With this health condition, spinal tissue death is caused by some sort of blockage within an artery that supplies blood to your spinal cord. The resulting paralysis from a spinal stroke depends on where along your spinal cord you suffered the infarction. Essentially, all movement controlled below the blocked area will be affected.
Although the hallmark symptom of spinal cord infarction is the sudden onset of paralysis, you may experience some symptoms beforehand. These symptoms may include:
- back pain
- leg weakness
- leg numbness
- lower body aching
- loss of temperature sensation
- bladder dysfunction ~ incontinence, urine retention
For some, these warning symptoms may occur for mere minutes before the sudden onset of paralysis or evolve slowly over a period of time.
Any event that interrupts blood flow to your spinal cord can cause a spinal infarct. A variety of health conditions can be the underlying cause or increase your risk for a spinal stroke, like:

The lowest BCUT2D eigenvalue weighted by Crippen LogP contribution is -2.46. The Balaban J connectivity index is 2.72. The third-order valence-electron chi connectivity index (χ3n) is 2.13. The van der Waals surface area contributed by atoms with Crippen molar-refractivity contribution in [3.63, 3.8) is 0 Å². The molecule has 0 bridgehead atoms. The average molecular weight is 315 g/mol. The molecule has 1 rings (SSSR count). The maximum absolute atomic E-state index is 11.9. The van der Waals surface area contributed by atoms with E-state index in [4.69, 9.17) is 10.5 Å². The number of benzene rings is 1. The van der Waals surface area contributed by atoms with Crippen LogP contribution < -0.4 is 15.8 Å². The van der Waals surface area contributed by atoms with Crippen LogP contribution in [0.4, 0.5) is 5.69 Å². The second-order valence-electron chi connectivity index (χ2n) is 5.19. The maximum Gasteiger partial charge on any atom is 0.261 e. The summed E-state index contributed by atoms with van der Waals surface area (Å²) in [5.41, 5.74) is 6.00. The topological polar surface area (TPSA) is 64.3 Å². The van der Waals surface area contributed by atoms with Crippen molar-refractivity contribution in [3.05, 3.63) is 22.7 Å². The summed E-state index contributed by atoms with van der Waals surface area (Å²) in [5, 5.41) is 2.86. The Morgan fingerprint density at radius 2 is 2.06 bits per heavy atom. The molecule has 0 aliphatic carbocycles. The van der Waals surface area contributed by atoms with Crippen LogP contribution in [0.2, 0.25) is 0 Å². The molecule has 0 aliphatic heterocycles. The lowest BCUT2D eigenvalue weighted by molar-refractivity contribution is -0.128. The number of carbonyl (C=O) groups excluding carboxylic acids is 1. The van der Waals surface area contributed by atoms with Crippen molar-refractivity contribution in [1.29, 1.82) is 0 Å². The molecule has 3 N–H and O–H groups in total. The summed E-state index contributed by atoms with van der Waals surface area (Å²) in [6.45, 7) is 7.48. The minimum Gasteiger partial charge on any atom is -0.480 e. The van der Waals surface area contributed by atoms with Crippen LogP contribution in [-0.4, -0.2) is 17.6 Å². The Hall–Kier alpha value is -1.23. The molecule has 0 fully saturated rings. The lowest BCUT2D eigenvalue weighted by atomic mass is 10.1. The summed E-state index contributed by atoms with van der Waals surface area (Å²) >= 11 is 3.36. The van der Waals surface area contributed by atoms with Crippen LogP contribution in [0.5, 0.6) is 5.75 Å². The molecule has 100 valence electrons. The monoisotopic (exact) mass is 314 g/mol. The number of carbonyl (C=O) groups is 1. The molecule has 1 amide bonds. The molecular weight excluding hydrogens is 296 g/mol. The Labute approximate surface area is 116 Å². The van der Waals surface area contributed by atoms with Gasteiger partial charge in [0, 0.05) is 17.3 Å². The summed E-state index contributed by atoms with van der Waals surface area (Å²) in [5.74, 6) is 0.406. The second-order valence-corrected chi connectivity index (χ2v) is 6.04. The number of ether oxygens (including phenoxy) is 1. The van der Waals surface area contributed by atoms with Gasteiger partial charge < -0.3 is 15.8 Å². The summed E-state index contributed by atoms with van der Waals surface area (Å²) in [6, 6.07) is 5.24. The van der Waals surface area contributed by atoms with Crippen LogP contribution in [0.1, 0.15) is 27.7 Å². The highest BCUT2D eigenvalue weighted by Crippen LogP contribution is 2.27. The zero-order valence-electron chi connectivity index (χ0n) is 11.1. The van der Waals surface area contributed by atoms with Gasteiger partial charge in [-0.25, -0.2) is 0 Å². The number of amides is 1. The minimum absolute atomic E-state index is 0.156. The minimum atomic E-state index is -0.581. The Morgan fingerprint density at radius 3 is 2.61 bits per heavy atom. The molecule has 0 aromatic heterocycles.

- blood clot
- aortic aneurysm
- transverse myelitis
- vascular malformations
- atherosclerosis of aorta
- decompression sickness
- severe, prolonged hypotension
- spinal tumor, abscess, hematoma
- degenerative spine disease ~ herniated disk, cervical stenosis
- risk associated with diabetes, lupus, meningitis, syphilis, multiple sclerosis
Frequently a spinal cord infarction is caused by arteriosclerosis.
There are no treatments that will reverse the spinal cord damage suffered from a spinal stroke. You may regain some degree of functioning once inflammation subsides. Your disability can be significant with a high risk of death caused by future:
- lung infection
- bladder infection
- pulmonary embolism
- severe skin ulcers due to inactivity & debilitation
Your sudden onset of paralysis may be permanent, leaving you paraplegic or quadriplegic. However, some do recover to varying degrees.